Prioritise Above the Fold (ATF) Content – ATF is a term that refers to the content that you initially see when you load a page. So, in other words, the bits of the page that you won’t see until you begin scrolling, should take the back seat when it comes to the page loading. Once that’s out of the way, the rest of the page can then load.
In eCommerce sites, there are classically tonnes of URLs, some necessary (all of your product pages for example) but others are completely useless, both to your customers and to Google. Classically these involve your shopping cart pages. While they are necessary for the site to function, they are completely unimportant to Google as a customer would never search for them. As such it is always suggested that your block these within your robots.txt. This is a small file hosted on your site which informs Google’s crawlers what to bother crawling. This will help to ensure that it doesn’t get confused by your Shopping Cart URL structure and that it will not serve these URLs when people search for you.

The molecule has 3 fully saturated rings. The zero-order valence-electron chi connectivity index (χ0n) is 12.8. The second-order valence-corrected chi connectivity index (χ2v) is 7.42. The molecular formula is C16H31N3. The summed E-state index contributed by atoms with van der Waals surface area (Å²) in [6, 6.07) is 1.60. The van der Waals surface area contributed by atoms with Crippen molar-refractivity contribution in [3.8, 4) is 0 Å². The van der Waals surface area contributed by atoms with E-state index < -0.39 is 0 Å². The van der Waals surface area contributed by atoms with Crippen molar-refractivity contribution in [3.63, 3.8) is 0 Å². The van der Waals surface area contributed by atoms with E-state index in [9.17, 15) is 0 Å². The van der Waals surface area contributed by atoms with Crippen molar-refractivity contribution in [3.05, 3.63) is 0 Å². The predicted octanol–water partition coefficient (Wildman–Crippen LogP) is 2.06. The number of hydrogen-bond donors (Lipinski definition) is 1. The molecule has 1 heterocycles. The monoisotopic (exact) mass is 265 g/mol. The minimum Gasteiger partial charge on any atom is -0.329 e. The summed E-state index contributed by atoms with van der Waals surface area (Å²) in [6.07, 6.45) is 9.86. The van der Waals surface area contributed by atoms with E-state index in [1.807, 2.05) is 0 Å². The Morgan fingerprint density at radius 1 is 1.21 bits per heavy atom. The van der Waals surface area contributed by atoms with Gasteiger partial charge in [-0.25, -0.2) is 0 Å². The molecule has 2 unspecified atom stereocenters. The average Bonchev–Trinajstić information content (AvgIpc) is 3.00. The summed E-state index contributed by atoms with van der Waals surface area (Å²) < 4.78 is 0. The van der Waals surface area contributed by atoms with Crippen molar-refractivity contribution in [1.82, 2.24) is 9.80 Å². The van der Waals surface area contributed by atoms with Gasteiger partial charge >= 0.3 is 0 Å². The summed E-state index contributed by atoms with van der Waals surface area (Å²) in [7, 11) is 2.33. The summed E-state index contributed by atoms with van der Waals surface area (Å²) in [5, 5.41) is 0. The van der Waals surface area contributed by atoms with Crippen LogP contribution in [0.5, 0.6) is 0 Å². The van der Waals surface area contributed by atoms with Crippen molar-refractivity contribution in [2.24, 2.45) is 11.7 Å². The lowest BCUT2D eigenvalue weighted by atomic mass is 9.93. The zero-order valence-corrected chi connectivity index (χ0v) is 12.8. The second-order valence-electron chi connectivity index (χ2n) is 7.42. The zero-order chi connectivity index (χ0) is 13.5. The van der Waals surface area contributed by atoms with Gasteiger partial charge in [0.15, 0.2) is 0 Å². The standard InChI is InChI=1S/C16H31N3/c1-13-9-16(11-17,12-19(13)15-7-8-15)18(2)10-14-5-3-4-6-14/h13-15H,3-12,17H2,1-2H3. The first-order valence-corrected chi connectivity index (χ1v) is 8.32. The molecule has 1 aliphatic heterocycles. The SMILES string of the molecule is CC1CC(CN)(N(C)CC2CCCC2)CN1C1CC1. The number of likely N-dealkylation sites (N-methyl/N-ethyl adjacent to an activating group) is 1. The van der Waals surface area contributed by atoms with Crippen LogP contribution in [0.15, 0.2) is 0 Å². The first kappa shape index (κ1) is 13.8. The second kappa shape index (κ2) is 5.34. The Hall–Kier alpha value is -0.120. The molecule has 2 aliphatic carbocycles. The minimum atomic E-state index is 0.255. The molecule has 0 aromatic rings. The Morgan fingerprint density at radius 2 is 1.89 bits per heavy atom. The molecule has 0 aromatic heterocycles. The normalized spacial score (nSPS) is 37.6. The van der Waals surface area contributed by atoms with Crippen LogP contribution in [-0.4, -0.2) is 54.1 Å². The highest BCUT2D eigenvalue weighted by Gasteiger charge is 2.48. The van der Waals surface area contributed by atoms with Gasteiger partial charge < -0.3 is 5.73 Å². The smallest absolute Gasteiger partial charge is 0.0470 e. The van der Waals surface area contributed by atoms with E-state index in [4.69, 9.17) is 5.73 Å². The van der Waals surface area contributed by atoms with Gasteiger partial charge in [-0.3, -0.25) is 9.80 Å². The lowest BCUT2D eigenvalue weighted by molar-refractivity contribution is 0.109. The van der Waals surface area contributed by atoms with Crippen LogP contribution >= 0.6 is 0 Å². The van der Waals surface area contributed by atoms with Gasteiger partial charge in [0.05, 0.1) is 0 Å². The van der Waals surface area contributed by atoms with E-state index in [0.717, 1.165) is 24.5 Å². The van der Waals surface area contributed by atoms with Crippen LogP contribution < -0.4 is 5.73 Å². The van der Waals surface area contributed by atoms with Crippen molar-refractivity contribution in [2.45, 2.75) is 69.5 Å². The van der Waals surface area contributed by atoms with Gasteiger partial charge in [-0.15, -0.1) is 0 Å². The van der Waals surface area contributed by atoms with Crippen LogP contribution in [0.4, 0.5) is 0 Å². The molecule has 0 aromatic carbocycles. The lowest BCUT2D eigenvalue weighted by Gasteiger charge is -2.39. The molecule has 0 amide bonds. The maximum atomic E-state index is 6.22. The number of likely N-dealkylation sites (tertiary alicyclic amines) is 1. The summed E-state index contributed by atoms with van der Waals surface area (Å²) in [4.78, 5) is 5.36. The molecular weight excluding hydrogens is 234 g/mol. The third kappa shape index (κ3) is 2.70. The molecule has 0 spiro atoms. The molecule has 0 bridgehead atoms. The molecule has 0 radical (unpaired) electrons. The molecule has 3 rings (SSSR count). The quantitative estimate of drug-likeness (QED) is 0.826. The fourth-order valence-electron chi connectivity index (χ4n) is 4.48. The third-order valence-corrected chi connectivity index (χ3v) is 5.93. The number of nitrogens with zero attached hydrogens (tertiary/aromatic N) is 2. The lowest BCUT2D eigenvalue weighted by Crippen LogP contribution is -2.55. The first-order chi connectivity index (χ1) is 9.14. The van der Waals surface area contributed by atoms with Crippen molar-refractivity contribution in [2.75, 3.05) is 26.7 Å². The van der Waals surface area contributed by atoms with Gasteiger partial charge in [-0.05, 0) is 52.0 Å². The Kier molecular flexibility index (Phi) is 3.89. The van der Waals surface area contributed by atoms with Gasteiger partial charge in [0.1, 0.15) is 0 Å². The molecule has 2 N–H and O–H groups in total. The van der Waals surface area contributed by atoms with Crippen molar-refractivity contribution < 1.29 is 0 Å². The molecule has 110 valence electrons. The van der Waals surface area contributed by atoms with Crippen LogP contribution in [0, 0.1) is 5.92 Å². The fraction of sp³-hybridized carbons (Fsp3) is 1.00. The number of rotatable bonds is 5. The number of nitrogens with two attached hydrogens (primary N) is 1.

While sites always have internal linking, in eCommerce sites it’s incredibly important. Not only to ensure that the linking is done intelligently, so that a customer will be directed to something that makes sense to them, but also so that single pages are not being linked to too often so as to become suspicious.
Google is constantly on the lookout for possible issues, and if your site is stuffed full of internal links, Google will worry that something dodgy is going on and will penalise you for it. So instead of going crazy, just add links where it is natural to do so and additionally be sure to mix up your anchor text. Google looks for anchor text variety from both inbound and internal links.
Remember the Page Speed test that I directed you to earlier? While it doubles up as a Mobile Friendly test. Nowadays your eCommerce site has no choice but to be mobile friendly, more customers than ever are using their phones to shop and this doesn’t appear to be changing any time soon.